Restarting my personal knowledge management

First steps in Logseq

The break and transition into the new year is always a time for me to optimise my workflows or to explore some changes in the way I handle information, tasks or communication. Via some tweets by Doug Holton I have discovered Logseq as a new framework and tool to handle my information workflow. I have experimented with it in the last days and would like to summarise why I think this could become a game changer for my personal knowledge management.

Usage scenario of Logseq for my personal knowledge management

  1. Outlining: First of all, for handling notes I need a very simple structure with some basic formatting and indentation and lists to structure information. Logseq is using an outlining technique which is very simple to learn and allows fast note taking.
  2. Simple tagging: In Logseq you can either use an inline-tagging approach with double brackets [[]] or you can use a hashtag. The underlying theoretical basis for Logseq is the so called knowledge-graph, a semantic network of linked information entities. Via these tags, no hierarchical but rather a networked space of ideas and information is growing. Depending on the tags used, those can create a task list, a reading schedule, a communication plan - whatever you like.
  3. Information integration and rendering: A third component which is vital to my knowledge management is that I need to be able to integrate different types of information into the same document. I heavily rely on my Twitter network and regularly spot information there which I mostly like and forget afterwards. In Logseq I can copy the tweet URL and integrate it into my note and it gets rendered correctly in the document. Besides Twitter I can also embed HTML, Youtube or Vimeo videos. Since some information is resting at a specific timestamp in a video, you can even embed a link to this timestamp. And of course I can take notes by indentation why this information is relevant or what I would like to do with it.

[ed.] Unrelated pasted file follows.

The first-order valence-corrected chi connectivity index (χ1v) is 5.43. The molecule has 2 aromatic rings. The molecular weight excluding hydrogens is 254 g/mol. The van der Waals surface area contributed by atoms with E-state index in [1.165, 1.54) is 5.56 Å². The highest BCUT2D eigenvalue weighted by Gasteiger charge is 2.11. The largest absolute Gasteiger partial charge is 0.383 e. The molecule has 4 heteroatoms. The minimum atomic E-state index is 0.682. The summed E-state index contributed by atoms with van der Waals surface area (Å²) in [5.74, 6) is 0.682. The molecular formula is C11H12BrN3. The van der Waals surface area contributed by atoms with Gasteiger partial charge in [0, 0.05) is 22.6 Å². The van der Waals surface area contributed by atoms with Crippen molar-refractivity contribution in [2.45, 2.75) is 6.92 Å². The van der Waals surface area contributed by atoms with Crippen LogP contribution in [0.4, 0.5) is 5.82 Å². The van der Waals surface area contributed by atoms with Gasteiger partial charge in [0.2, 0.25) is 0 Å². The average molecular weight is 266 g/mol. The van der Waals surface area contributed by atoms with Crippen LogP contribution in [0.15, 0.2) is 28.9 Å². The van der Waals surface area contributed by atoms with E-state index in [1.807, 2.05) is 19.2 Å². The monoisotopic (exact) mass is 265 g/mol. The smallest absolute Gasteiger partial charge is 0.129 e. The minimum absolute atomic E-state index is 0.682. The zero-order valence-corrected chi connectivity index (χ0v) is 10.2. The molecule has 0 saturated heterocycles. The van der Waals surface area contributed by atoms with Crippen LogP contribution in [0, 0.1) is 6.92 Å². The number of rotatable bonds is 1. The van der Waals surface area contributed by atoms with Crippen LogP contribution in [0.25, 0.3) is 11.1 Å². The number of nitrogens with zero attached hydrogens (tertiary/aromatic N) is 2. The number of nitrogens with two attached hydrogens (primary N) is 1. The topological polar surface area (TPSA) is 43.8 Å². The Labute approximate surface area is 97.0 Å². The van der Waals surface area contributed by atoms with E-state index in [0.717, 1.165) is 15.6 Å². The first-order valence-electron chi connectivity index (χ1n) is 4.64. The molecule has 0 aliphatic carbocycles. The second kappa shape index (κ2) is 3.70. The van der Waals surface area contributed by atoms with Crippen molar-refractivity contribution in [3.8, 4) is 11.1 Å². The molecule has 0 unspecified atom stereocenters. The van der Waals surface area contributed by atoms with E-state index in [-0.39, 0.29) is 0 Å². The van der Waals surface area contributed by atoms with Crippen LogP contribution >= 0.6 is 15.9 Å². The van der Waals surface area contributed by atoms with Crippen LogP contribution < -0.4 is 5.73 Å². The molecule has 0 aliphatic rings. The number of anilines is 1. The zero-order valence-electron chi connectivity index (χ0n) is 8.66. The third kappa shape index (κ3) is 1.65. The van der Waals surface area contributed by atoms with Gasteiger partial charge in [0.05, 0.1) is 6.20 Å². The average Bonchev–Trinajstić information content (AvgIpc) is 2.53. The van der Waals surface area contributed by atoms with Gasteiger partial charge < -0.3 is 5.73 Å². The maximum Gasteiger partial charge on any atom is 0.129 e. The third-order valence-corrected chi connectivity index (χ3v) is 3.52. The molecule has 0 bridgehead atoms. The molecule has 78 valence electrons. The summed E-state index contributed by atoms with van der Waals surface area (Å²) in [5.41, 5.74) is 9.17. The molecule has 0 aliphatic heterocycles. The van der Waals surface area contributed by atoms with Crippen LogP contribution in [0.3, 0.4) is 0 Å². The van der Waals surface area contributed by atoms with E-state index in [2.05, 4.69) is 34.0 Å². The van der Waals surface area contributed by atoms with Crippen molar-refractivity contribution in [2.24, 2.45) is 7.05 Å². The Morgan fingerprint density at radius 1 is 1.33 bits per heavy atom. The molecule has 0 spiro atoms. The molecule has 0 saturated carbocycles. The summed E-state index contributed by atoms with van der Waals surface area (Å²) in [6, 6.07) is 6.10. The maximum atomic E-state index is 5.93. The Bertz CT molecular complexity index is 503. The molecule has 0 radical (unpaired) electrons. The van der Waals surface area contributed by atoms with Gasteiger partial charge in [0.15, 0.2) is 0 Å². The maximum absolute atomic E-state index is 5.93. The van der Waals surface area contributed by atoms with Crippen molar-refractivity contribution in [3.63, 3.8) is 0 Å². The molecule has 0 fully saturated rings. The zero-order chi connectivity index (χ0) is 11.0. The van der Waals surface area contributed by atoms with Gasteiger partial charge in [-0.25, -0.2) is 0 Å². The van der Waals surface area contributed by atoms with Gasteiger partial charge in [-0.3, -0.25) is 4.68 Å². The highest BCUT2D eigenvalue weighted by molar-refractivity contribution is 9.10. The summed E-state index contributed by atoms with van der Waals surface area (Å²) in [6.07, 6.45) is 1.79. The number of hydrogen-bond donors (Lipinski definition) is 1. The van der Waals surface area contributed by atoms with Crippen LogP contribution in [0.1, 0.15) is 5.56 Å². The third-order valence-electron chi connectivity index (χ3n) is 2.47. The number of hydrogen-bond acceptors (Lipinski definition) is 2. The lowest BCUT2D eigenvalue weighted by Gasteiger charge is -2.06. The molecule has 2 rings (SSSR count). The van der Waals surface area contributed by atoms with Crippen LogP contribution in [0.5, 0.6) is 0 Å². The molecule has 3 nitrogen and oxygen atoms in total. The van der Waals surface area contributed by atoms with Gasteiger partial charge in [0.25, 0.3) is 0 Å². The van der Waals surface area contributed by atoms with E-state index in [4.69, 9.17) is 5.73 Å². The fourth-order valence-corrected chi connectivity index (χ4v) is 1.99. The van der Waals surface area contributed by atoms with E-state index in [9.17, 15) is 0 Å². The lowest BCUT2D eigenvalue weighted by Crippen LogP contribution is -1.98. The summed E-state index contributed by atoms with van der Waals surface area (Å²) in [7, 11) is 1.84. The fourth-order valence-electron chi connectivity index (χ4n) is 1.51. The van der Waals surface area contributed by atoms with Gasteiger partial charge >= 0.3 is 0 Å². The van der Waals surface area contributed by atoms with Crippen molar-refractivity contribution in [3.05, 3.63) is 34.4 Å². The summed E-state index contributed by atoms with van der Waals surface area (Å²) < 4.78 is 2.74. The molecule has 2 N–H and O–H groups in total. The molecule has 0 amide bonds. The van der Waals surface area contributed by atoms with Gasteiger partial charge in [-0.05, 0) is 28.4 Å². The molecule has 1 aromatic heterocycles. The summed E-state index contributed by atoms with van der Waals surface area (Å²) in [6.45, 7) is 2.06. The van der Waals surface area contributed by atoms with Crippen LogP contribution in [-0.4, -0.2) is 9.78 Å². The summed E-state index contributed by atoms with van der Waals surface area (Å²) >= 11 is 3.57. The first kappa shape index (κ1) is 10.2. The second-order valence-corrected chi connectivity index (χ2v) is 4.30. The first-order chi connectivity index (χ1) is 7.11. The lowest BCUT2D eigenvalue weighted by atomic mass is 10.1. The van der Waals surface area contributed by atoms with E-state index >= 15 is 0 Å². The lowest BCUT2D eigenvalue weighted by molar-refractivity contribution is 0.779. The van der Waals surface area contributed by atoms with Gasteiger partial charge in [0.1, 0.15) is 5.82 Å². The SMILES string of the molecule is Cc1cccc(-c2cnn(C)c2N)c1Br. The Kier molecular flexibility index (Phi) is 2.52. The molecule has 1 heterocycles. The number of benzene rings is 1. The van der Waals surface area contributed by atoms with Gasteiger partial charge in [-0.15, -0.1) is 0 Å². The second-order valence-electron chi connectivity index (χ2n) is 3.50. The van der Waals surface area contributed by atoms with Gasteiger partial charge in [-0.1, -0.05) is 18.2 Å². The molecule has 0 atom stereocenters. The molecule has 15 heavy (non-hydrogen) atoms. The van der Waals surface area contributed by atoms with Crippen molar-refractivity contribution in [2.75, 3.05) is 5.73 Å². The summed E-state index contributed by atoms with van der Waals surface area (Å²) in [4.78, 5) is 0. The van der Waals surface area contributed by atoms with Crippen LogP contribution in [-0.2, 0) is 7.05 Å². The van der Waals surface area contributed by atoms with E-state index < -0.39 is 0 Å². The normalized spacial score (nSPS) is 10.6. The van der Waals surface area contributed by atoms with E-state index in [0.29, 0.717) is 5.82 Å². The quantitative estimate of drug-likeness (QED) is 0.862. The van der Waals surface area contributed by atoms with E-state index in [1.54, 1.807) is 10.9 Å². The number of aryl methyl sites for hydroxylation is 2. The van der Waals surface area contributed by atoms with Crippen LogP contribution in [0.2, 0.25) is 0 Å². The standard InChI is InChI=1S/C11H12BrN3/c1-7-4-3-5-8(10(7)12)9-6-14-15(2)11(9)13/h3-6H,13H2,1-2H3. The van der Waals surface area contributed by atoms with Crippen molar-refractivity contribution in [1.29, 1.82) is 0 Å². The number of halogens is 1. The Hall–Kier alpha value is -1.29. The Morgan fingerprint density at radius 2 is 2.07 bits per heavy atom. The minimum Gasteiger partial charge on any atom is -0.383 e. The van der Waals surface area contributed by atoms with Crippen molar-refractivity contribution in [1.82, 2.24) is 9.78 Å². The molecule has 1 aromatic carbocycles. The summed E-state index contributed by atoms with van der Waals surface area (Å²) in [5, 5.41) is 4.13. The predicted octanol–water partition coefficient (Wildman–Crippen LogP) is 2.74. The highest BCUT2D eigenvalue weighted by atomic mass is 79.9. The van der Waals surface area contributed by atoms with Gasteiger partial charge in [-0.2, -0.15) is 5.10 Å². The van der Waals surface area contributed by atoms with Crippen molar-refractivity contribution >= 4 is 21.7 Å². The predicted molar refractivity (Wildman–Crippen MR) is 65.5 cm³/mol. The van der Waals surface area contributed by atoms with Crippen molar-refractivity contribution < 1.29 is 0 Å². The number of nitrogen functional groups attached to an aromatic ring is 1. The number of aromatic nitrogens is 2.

Embedded tweet in Logseq
    Embedded tweet in Logseq
  4. PDF reader and annotation: For someone who is reading a lot of documents in PDF-format, each productivity solution needs to offer a way how PDFs can be read and snippets from these documents can be quoted, copied or commented. In Logseq it is easy to upload a PDF which is then opened on the left half of the window while on the right side.
    Chose a PDF to upload
    Chose a PDF to upload
    PDF reader left, Logseq right
    PDF reader left, Logseq right
    The nice functionality is now that I can color-code text in the PDF and the put a reference to it in Logseq and can again indent and add notes and ideas to it.
    Marking text
    Marking text
    Putting a ref into Logseq
    Putting a ref into Logseq
  5. Zotero integration: Recently, Zotero has been integrated into Logseq and via this integration I can save publications via a browser-plugin and then access the files via Logseq and can follow the same approach like mentioned in 3.

If you want to start diving into Logseq I can recommend the video series below by Dario from OneStutteringMind.

Future development

I have already tested how to publish my knowledge graph to Github to easily access it from everyhwere and I am also testing the mobile app at the moment, but collaboration is not vital and my main work happens at the desktop. Logseq is open source and free but is apparently planning a payed pro-version for the future.

Marco Kalz
Marco Kalz
Professor of Digital Education and Open Education

My research interests is on open education, pervasive technologies and formative assessment to support (lifelong) learning and knowledge construction.

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